A whole new way may not be possible, but business as usual definitely isn’t.

This is odd: When you scroll down LinkedIn these days, about half the posts look like there’s nothing wrong. You definitely can’t tell there’s a pandemic going on. No reference at all to the genuinely weird context that we’re all working from home, and that many of us are in danger of catching a terrible disease if we go out—or, in the case of New Yorkers, even if we don’t.

The other half of the posts do acknowledge the pandemic, but in an anodyne, feckless way that suggests that if we just wait, everything will go back to normal. “We’re all in this together.” “Together, even though we’re apart.” “In these uncertain times.” “Stay safe, stay home, stay positive.” You know what I’m talking about.

In my view, neither half really gets it.

The denial crowd is hoping the tiger in the room will walk away if they just whistle and ignore it. Meanwhile, the meaningless platitude crowd thinks it will turn into a friendly pet, if they just speak nice words to it and maybe feed it a tiny bite of their burger.

Either way, I wouldn’t bet against the tiger.

This can all be explained by the class time lag. Blue collar workers like drivers, servers, and bartenders, who make up the quasi-invisible service economy, were laid off long before white collar managerial and creative professionals. Now the pandemic is starting to hit us too, but it still doesn’t feel quite real yet, even to those who’ve lost their jobs.

The only real solution, which no one wants to hear because it would involve some effort and adjustment, is a completely different approach to work and business, as well as, I believe, the role of government—both federal and state/local.

Some of these pieces are tied to each other, but some can be done by forward-thinking businesses independent of any government action, and I hope they will be:

  • Separate health insurance from employment and make it a human right for every American citizen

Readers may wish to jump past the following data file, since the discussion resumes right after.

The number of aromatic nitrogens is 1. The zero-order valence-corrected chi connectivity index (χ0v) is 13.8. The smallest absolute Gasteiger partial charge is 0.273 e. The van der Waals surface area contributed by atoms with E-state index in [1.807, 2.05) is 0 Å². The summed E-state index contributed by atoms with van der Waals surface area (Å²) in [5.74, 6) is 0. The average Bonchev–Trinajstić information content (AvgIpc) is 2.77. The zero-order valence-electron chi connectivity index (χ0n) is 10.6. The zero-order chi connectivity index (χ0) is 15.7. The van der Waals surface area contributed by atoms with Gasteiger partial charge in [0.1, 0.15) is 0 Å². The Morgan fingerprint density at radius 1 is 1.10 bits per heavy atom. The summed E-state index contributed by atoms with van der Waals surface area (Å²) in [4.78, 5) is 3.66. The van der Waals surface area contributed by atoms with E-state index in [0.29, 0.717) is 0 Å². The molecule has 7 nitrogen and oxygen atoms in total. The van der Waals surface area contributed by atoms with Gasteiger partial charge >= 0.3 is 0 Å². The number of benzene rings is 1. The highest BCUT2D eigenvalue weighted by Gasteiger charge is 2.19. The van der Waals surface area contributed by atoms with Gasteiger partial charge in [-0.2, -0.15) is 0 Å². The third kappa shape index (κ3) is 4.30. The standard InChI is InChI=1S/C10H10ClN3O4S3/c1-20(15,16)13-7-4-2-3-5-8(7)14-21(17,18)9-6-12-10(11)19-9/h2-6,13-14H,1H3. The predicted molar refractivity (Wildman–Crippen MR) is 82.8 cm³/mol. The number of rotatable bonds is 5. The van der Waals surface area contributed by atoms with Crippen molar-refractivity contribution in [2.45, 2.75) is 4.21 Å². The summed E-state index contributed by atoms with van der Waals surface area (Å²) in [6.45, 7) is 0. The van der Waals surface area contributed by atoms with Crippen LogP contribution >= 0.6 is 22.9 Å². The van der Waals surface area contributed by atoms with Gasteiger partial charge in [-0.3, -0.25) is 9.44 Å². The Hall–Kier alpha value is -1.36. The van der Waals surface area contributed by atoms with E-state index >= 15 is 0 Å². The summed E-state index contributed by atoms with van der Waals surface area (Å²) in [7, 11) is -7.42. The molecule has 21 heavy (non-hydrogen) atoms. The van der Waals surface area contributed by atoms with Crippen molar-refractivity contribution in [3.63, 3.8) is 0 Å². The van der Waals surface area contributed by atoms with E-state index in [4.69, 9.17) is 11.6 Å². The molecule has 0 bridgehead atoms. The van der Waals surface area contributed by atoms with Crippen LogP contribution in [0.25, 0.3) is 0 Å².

• Add non-citizens too, since contagious germs don’t care who they infect
  • Ban quarterly reports, which force all business decisions to be made for pure short-term gain, and make reports annual, or even biannual
  • Require sustainability, health, and safety experts, as well as frontline essential workers, to be present at shareholder meetings and allow them to speak
  • Heavily penalize any company that violates worker health rights—the viewpoint of Amazon’s whistleblowing ex-Vice President Tim Bray, who just quit because he didn’t want to be a party to actual murder
  • Provide generous paid sick leave, childcare, and (when needed) protective gear for all employees
  • Raise the minimum wage so that one person can live on one job, including a one-bedroom apartment, and—as most developed nations have done—cap C-level pay ratios to make up the difference (right now the ratio of top exec pay to average worker pay must be disclosed, but there are no penalties for it being high)
  • Finally, and this is the overall rule that informs all the others, realize that if one worker suffers, we all do—regardless of status or pay grade—and that this isn’t some meaningless lofty platitude, but simply the way germs think

If Tom Hanks or the CEO of Morgan Stanley can be infected with COVID-19, anyone can. Next time, let’s make sure no one does.